It's quite interesting. You are designing a pathway through a cave and you have it all worked out that it will be at this level where they can look down, there's a river down there going along nicely and you've got it all planned. You are halfway through construction and finely you have run the electric lights through. Big lights, you shine it up to the roof, flood debris all up in the roof, except for the white post in it with the little red reflection light, oh, now what do we do, safety involved? There are so many issues in cave development.

Anyway we have developed the cave it's all well and truly developed everything is right now not a problem, we've actually developed a cave. The guide is wondering through "Up here, ladies and gentlemen we have the smallest pink shawl in the whole world". The guide sees a problem but doesn't say anything just goes back to the caves manager. "Those little brown stains on the pink shawl - must be a problem, we have to find out what it is". Lots of investigation. Now we know what happens to all the mud we are clearing off the road. Now we know where its going, the mud's coming through onto the little pink shawl. Ah ha, Ron Newbold developed a way to wash that, so every month we will go in and wash that off with high pressure water. Andy Spate has done some work in here, the scientist has been involved. He says if you wash that shawl every month, in two months it is gone. From then on the guide walks through "Up there on the right hand side we have the smallest chocolate shawl in Australia," He had solved the problem.

We put half a million dollars into developing this cave, we want a return. We are getting two visitors a week, we are going to go broke. How do we solve this? We change our marketing strategy - that's how we solve it. In all of the advertising brochures and pamphlets we will change the name of the cave from "May Fall Down Cave" to "Pretty River Cave". Two hundred thousand visitors a week, they all come, but we have a problem, it's going to ruin the cave and we'll all go broke. The issues that we have to look at go far beyond just the cave development and should be looked at right at the beginning of the cave development.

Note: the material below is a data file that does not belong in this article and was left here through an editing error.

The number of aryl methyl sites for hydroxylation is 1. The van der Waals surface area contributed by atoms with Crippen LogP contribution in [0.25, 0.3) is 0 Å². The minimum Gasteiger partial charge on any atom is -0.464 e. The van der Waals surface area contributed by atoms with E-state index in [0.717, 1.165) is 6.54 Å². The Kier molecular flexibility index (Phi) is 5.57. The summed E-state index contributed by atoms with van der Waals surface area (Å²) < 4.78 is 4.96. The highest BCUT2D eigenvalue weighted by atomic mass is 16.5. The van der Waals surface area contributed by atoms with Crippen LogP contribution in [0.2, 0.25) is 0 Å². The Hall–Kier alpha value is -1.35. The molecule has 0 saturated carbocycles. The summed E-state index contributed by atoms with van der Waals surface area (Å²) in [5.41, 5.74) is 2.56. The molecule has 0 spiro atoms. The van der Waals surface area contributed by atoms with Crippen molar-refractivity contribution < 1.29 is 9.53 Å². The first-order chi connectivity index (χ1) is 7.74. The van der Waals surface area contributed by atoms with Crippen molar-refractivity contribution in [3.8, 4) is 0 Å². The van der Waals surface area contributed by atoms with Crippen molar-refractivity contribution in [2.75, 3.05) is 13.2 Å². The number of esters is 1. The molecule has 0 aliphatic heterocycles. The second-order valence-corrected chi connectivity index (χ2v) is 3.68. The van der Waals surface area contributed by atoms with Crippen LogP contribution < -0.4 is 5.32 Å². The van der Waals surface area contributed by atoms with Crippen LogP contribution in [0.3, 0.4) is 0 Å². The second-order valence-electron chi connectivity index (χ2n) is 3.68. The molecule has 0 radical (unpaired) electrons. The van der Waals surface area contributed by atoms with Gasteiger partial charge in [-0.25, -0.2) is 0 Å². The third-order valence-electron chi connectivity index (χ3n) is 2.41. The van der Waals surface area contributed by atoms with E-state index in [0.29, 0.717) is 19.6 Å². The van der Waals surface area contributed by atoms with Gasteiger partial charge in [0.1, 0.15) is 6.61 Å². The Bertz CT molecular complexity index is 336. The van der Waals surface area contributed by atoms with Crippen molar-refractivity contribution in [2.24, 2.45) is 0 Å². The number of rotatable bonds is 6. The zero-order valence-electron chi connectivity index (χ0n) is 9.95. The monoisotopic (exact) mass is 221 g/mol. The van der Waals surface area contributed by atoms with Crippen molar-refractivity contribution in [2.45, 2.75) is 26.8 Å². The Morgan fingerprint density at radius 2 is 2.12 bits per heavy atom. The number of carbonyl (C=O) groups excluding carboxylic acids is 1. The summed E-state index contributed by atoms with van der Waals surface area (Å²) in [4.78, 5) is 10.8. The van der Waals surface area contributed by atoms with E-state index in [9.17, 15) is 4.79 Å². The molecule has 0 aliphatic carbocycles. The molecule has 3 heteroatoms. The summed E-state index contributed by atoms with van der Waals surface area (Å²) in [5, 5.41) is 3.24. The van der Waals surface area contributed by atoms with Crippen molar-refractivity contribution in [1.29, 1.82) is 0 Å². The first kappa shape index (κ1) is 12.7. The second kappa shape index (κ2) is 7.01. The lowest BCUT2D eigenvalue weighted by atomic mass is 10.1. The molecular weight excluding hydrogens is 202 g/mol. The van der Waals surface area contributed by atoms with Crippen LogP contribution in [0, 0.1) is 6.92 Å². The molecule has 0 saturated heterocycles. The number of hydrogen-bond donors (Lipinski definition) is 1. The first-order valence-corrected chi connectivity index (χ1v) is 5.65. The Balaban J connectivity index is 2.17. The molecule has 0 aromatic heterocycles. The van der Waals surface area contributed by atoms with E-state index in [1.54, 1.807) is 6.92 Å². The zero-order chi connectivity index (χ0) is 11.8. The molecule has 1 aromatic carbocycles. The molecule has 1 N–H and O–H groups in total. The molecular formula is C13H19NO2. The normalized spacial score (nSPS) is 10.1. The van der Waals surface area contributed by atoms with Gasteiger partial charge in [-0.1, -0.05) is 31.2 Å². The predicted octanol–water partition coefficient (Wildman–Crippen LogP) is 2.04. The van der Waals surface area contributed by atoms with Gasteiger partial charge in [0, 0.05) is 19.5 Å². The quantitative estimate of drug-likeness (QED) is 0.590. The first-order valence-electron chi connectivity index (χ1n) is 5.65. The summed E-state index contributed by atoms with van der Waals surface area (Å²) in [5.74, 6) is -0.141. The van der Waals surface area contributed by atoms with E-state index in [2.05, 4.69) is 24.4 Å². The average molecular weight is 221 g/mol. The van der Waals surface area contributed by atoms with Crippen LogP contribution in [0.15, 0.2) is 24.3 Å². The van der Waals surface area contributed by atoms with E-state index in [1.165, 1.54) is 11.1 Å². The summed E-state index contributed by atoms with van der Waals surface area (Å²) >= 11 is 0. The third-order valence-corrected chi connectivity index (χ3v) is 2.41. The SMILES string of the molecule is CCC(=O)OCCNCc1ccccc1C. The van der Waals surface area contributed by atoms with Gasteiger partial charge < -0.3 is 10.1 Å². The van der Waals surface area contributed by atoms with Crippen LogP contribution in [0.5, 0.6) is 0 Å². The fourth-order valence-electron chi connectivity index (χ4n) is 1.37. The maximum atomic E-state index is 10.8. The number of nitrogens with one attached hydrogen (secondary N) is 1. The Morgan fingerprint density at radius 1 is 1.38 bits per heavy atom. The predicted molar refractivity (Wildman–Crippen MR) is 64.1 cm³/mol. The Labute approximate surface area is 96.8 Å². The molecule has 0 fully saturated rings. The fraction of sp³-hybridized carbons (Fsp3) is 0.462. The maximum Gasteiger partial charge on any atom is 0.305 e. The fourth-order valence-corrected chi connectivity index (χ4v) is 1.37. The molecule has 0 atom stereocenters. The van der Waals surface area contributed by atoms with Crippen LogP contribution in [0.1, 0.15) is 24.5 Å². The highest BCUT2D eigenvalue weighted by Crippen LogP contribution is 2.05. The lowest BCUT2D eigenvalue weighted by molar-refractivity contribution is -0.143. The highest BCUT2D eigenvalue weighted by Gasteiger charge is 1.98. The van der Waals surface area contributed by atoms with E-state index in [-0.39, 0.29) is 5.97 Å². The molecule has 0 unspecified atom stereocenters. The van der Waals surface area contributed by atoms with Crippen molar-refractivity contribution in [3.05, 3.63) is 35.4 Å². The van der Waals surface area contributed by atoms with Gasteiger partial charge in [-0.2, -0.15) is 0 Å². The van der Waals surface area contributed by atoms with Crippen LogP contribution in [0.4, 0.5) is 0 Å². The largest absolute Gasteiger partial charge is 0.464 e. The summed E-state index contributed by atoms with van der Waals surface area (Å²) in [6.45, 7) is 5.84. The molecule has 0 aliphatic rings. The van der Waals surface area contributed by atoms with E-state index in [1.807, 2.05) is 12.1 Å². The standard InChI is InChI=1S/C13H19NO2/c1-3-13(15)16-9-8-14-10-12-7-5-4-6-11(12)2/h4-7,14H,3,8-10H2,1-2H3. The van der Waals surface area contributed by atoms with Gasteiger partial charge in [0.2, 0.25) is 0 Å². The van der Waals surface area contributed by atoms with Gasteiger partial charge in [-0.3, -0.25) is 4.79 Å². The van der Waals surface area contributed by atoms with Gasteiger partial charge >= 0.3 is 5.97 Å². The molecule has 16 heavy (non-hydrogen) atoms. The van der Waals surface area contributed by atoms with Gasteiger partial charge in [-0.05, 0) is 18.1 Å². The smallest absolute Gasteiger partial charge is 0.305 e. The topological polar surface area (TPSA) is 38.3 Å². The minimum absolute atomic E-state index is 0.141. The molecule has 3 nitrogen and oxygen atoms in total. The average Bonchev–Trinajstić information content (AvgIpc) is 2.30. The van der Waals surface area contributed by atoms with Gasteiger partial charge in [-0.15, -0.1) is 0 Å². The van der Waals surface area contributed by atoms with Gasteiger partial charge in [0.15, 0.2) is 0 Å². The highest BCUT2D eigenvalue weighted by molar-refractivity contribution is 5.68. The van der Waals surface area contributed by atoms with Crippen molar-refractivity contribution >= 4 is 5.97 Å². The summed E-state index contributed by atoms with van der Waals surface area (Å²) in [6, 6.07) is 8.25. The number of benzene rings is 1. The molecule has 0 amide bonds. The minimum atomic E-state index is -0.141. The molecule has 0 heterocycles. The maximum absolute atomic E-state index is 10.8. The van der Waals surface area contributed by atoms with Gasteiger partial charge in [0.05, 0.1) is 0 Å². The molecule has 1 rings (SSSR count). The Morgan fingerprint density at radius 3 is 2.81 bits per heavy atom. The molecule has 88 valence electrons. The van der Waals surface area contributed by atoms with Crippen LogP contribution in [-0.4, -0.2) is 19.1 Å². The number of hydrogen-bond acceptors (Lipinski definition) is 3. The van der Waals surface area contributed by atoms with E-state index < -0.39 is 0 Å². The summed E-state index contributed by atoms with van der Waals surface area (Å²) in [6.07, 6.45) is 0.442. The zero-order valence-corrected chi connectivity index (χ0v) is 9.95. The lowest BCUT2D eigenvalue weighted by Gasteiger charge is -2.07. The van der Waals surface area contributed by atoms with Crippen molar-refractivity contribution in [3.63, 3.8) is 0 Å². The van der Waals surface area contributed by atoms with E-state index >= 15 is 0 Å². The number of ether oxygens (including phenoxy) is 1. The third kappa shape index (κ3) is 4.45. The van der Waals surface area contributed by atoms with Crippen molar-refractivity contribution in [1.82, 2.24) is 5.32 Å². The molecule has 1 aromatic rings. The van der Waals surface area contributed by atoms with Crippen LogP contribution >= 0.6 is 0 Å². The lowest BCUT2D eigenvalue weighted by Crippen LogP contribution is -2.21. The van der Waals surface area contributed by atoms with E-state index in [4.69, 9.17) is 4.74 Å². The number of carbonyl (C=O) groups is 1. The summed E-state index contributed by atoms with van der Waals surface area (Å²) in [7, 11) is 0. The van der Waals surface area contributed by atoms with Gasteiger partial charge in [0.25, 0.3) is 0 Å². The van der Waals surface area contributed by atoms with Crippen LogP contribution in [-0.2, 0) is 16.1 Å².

Guides, something everyone tends to take for granted is there is a guide there. You have people say "you have a glamorous job don't you" and then you have other people say " gee you must have a boring job" or "wow your imagination must be terrific to see all those things". But one day in this developed cave that had all these sediments out the front of it, the guide goes through and he switches all the lights off to show darkness but there is no darkness. They look around the guide is glowing. Hell!! Call Ruth!! from New Zealand, we're in trouble, we've got radon, the guide is radioactive. So even beyond there you have health and safety problems that are all part of the actual cave development.

Andy said "do you want some slides, I've got some of your slides of ...." It's the only cave system I have been able to walk through where they say - stalactites, shawl, trees, ferns, stalagmites, shawl - lampenflora. There are all these factors. We go up a hundred flights of steps. Everybody's breathing real good. We go around the corner - heavy breathing. Neville Michie we need you, we've got CO2 . We have another problem. It wasn't there when we first looked at this cave, but what have we done up on the surface, so that all the dead sheep and cattle and everything fall down this particular hole. Another actual consideration. In fact every paper that has been presented up to this point raises between 1, 2 or 300 particular issues that has to be related to when you are developing a cave, and the surface of that area, for actual tourism.

There is another side to this though, there is a beneficial side. We didn't know that Australia had a Tahj Mahal that was 10,000 years older than the one in India. Great benefit, now we get our 200,000 visitors. They don't look at the cave, but they come and look around. Is that bad? Why do we always develop the caves and never look at what surrounds the cave in our showing and interpretation of the cave? The way we present it should be broadened, changed and rethought, the way we like it. We often talk about the way we look at it - traditionally. Every cave system in the world has track lighting so every cave we develop from now on should have track lighting. No!!

I go to bed one night, halfway through the night there's a tap on the door and there stands a ten year old child. I ask what can I do to help her. She says "I was in a cave inspection with a guide today and something has just happened in our back paddock. I saw this gentleman dropping all these dead sheep down a hole and we though we had better tell you". How did she know that that may have been a problem? She went through a tourist cave, she heard the guide talking about management problems and she started to understand, in a small way, the processes. So, how do we educate mass people? In tourist caves. We don't always grasp this opportunity, but it should be grasped. It does not necessarily need to be the fact that the rock is 412,000,000 years old and is made of this, that and the other. Just generalise, caves are formed by making short cuts through hills so the little girl would understand that if you drop something on that side of the hill and there's a flood it would get washed out the other side. That is the message that we should impart. That is part of the tourist cave development. You select a cave that you can best explain and visually show these sorts of things. And they were right about the economy, it does improve, I've seen it work the opposite, but the economy of a region can improve.

The point I am trying to make is that the selection, the planning, the end results or the issues that may arise from the development of the cave are not always considered in the initial thought.